Images of the Hardwood Forest

Here’s the White River at dawn.
Numerous cutoffs and sloughs
are formed as the river changes its course.
The forest canopy varied from about 20’ to over 100’.
Some of the forest was diverse-aged, some even-aged. 
There were many interesting shaped trees.
The slingshot tree, donut tree, stumpless tree, and a duck-blind tree.
Moss covered some trees.
There was sometimes a lot of vegetation growing high up in forks of the larger trees.  Brian Gibbons, one of the volunteers in my group, recognized some of it as Resurrection Plant and brought a piece back to our headquarters. In this saucer with water, it greened up in just a few hours
Really big roots were present
on  some species of trees in the lower parts of the hardwood forest.
Lost boats, washed far into the woods by floods, were found a lot.  I found this one, Brian found five.

Because most of the White River Refuge had been logged long ago, the few original trees remaining really contrasted with the younger forest today.  Here are some examples of those virgin forest trees.
This old sycamore was maybe seven or eight feet in diameter.  My hat rests in the 14” diameter hole.
This old cypress is taller than me, even on its side.  I put the video camera on top of the log for scale. Can you see it?
Most of the un-cut old growth trees have died and look about like this one.
Big cavities you could crawl into
are present in many old-growth snags.
The last stage of an old-growth tree is this type of faint circle.

Vines were impressive in the woods. Greenbriar, blackberry, Poison Ivy and grapevine were abundant.  Since much of my travel in the woods was off-trail before dawn and after dusk, I came back with plenty of Poison Ivy on face, neck, and arms in spite of layered clothing.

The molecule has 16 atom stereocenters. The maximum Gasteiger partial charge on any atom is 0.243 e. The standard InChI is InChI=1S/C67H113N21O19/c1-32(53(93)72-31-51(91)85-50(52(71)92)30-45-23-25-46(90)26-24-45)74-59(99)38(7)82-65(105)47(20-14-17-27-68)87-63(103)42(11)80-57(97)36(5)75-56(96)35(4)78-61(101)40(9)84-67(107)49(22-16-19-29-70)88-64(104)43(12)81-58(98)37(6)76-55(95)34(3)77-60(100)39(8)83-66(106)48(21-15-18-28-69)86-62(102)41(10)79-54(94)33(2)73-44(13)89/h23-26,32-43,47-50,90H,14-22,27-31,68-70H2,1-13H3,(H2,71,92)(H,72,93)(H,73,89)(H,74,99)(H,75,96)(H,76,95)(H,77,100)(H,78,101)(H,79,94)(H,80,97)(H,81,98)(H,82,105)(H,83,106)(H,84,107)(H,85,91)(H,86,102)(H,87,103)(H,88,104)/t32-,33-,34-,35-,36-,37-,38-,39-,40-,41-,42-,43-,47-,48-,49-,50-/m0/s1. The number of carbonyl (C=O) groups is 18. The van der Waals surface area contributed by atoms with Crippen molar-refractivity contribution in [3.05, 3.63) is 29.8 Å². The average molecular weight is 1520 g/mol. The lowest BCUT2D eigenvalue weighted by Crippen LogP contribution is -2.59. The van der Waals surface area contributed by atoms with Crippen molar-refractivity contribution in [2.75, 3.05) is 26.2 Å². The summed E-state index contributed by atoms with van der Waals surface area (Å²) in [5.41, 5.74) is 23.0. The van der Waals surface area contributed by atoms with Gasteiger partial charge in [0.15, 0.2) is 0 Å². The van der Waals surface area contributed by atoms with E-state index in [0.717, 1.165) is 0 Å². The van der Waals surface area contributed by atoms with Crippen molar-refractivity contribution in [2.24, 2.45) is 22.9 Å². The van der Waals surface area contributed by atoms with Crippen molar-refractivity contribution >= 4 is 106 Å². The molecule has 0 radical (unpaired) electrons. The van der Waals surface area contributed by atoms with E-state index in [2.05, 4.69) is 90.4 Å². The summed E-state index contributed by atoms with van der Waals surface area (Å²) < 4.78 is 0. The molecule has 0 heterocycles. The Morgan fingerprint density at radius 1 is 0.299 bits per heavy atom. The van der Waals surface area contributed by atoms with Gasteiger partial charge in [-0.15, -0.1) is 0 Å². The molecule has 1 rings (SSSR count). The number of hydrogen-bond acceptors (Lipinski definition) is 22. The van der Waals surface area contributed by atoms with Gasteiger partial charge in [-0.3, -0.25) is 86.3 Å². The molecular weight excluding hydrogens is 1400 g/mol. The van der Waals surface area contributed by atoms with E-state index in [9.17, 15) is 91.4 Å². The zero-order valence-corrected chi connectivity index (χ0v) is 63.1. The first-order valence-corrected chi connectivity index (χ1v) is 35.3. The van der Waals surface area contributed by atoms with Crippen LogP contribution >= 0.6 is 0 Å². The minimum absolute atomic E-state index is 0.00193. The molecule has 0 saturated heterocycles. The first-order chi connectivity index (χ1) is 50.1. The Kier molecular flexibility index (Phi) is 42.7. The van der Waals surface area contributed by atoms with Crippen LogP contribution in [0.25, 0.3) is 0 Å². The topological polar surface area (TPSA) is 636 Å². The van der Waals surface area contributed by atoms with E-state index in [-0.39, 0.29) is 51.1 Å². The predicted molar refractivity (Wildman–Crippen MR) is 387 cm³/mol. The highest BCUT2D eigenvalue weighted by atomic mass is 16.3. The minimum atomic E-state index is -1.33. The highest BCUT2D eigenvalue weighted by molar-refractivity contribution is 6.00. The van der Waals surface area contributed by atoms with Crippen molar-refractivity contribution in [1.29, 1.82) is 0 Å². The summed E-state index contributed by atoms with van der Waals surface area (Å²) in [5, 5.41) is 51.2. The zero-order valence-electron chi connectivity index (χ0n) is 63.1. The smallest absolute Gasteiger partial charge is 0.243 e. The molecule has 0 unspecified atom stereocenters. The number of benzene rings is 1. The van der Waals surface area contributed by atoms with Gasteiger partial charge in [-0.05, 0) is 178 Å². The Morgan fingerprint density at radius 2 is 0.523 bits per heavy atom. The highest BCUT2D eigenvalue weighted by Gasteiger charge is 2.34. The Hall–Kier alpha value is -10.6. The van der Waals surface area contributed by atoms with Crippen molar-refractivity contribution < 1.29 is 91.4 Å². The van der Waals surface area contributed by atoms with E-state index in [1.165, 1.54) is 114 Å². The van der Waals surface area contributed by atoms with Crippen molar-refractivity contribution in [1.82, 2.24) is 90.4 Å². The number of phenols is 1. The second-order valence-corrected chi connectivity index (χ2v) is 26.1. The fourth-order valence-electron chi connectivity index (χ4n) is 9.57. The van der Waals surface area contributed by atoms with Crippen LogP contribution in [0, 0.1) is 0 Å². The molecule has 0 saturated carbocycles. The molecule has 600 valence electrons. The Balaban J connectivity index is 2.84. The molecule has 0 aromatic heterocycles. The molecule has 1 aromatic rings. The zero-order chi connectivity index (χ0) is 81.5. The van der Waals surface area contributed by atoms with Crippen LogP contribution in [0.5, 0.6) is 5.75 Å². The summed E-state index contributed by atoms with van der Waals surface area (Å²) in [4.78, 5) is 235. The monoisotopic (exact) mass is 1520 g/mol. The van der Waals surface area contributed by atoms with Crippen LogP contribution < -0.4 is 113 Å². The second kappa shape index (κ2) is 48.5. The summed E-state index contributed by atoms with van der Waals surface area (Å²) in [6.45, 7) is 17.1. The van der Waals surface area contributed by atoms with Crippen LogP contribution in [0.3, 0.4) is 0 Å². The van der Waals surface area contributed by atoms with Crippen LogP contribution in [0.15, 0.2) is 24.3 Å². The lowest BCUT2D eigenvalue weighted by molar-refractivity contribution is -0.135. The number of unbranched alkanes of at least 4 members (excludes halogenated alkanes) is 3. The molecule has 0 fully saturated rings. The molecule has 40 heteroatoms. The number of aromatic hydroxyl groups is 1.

Vines went far into the canopy of most reees.
Sometimes the vines paralleled the tree, but most times  the vines clung to the trunk.
Click here for a contrast of the two types
Here's a good Tarzan vine.
Some vines strangle the trees, some trees strangle the vines.
Several vine-strangling outcomes
are shown in these pictures.

There was a lot of evidence of birds and animals in the hardwood forest.  We saw raccoon, possum, deer, bobcat and nutria.
There was abundant bear scat in some places. 
A black bear had climbed this cypress.
 Nutria has scaled a trees were present occasionally.
Woodpeckers had drilled everywhere.  Seven species of woodpecker thrive in the Big Woods. 
Snags usually were pock-marked like this one, mostly by Pileated Woodpeckers.
Sapsuckers put lines of holes mostly on Sweet Gums and Hackberry trees but sometimes other trees as here.
Workings of Hairy and Downy Woodpeckers were numerous.
Pileated Woodpeckers holes seemed most numerous in sycamore, hackberry, oak, and cypress.
There were actually many types of oaks.  Probably the Red Oak and Overcup Oak had the most Pileated holes of the oaks, with Willow Oak, and Water Oak having the least.

The most common birds I saw were White-throated Sparrows and Carolina Wrens.  The most common birds I heard were Carolina Wrens, Northern Flicker, Pileated Woodpeckers, Mallard, and Snow Goose, in that order.